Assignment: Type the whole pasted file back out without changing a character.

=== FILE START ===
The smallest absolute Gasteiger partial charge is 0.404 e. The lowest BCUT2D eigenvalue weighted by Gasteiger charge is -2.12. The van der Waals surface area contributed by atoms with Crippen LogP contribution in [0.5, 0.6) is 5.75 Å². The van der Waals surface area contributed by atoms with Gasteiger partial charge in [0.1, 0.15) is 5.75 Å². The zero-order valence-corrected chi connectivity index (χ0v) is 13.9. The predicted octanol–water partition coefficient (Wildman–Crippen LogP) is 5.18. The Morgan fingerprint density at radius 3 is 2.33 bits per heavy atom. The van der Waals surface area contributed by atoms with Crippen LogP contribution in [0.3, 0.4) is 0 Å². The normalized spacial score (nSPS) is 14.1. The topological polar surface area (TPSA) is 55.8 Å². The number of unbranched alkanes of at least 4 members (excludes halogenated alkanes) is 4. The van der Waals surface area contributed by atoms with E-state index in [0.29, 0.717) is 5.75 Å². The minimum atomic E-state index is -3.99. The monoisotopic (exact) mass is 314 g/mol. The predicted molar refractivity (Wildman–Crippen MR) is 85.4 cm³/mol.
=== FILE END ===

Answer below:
The smallest absolute Gasteiger partial charge is 0.404 e. The lowest BCUT2D eigenvalue weighted by Gasteiger charge is -2.12. The van der Waals surface area contributed by atoms with Crippen LogP contribution in [0.5, 0.6) is 5.75 Å². The van der Waals surface area contributed by atoms with Gasteiger partial charge in [0.1, 0.15) is 5.75 Å². The zero-order valence-corrected chi connectivity index (χ0v) is 13.9. The predicted octanol–water partition coefficient (Wildman–Crippen LogP) is 5.18. The Morgan fingerprint density at radius 3 is 2.33 bits per heavy atom. The van der Waals surface area contributed by atoms with Crippen LogP contribution in [0.3, 0.4) is 0 Å². The normalized spacial score (nSPS) is 14.1. The topological polar surface area (TPSA) is 55.8 Å². The number of unbranched alkanes of at least 4 members (excludes halogenated alkanes) is 4. The van der Waals surface area contributed by atoms with E-state index in [0.29, 0.717) is 5.75 Å². The minimum atomic E-state index is -3.99. The monoisotopic (exact) mass is 314 g/mol. The predicted molar refractivity (Wildman–Crippen MR) is 85.4 cm³/mol.